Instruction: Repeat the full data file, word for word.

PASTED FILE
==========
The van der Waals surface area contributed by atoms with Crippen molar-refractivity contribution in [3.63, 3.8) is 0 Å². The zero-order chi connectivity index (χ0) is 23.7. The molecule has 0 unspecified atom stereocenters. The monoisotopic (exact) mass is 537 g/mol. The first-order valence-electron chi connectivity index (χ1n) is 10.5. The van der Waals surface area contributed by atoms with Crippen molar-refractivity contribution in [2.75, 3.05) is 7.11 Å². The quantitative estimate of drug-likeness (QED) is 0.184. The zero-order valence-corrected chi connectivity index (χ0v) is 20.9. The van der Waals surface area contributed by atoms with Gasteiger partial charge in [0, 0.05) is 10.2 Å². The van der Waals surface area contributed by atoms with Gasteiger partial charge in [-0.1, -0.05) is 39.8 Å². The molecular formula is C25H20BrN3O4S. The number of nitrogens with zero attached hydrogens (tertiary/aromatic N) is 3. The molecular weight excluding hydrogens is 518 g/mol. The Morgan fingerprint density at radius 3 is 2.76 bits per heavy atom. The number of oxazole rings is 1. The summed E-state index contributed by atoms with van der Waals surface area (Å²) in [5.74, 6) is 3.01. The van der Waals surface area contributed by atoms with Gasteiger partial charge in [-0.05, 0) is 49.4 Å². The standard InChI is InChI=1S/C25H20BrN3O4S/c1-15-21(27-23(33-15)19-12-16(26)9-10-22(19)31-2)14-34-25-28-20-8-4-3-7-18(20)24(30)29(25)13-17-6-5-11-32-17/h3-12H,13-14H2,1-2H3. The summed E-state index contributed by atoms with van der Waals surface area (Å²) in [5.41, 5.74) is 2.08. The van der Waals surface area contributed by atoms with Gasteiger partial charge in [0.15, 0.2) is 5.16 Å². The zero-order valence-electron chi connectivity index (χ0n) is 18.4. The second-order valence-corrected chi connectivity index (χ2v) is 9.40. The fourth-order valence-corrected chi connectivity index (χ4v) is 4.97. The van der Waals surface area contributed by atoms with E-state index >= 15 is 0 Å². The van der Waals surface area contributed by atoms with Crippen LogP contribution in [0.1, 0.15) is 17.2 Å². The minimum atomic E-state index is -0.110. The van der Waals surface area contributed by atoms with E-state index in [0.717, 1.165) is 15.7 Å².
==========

The van der Waals surface area contributed by atoms with Crippen molar-refractivity contribution in [3.63, 3.8) is 0 Å². The zero-order chi connectivity index (χ0) is 23.7. The molecule has 0 unspecified atom stereocenters. The monoisotopic (exact) mass is 537 g/mol. The first-order valence-electron chi connectivity index (χ1n) is 10.5. The van der Waals surface area contributed by atoms with Crippen molar-refractivity contribution in [2.75, 3.05) is 7.11 Å². The quantitative estimate of drug-likeness (QED) is 0.184. The zero-order valence-corrected chi connectivity index (χ0v) is 20.9. The van der Waals surface area contributed by atoms with Gasteiger partial charge in [0, 0.05) is 10.2 Å². The van der Waals surface area contributed by atoms with Gasteiger partial charge in [-0.1, -0.05) is 39.8 Å². The molecular formula is C25H20BrN3O4S. The number of nitrogens with zero attached hydrogens (tertiary/aromatic N) is 3. The molecular weight excluding hydrogens is 518 g/mol. The Morgan fingerprint density at radius 3 is 2.76 bits per heavy atom. The number of oxazole rings is 1. The summed E-state index contributed by atoms with van der Waals surface area (Å²) in [5.74, 6) is 3.01. The van der Waals surface area contributed by atoms with Gasteiger partial charge in [-0.05, 0) is 49.4 Å². The standard InChI is InChI=1S/C25H20BrN3O4S/c1-15-21(27-23(33-15)19-12-16(26)9-10-22(19)31-2)14-34-25-28-20-8-4-3-7-18(20)24(30)29(25)13-17-6-5-11-32-17/h3-12H,13-14H2,1-2H3. The summed E-state index contributed by atoms with van der Waals surface area (Å²) in [5.41, 5.74) is 2.08. The van der Waals surface area contributed by atoms with Gasteiger partial charge in [0.15, 0.2) is 5.16 Å². The zero-order valence-electron chi connectivity index (χ0n) is 18.4. The second-order valence-corrected chi connectivity index (χ2v) is 9.40. The fourth-order valence-corrected chi connectivity index (χ4v) is 4.97. The van der Waals surface area contributed by atoms with E-state index >= 15 is 0 Å². The van der Waals surface area contributed by atoms with Crippen LogP contribution in [0.1, 0.15) is 17.2 Å². The minimum atomic E-state index is -0.110. The van der Waals surface area contributed by atoms with E-state index in [0.717, 1.165) is 15.7 Å².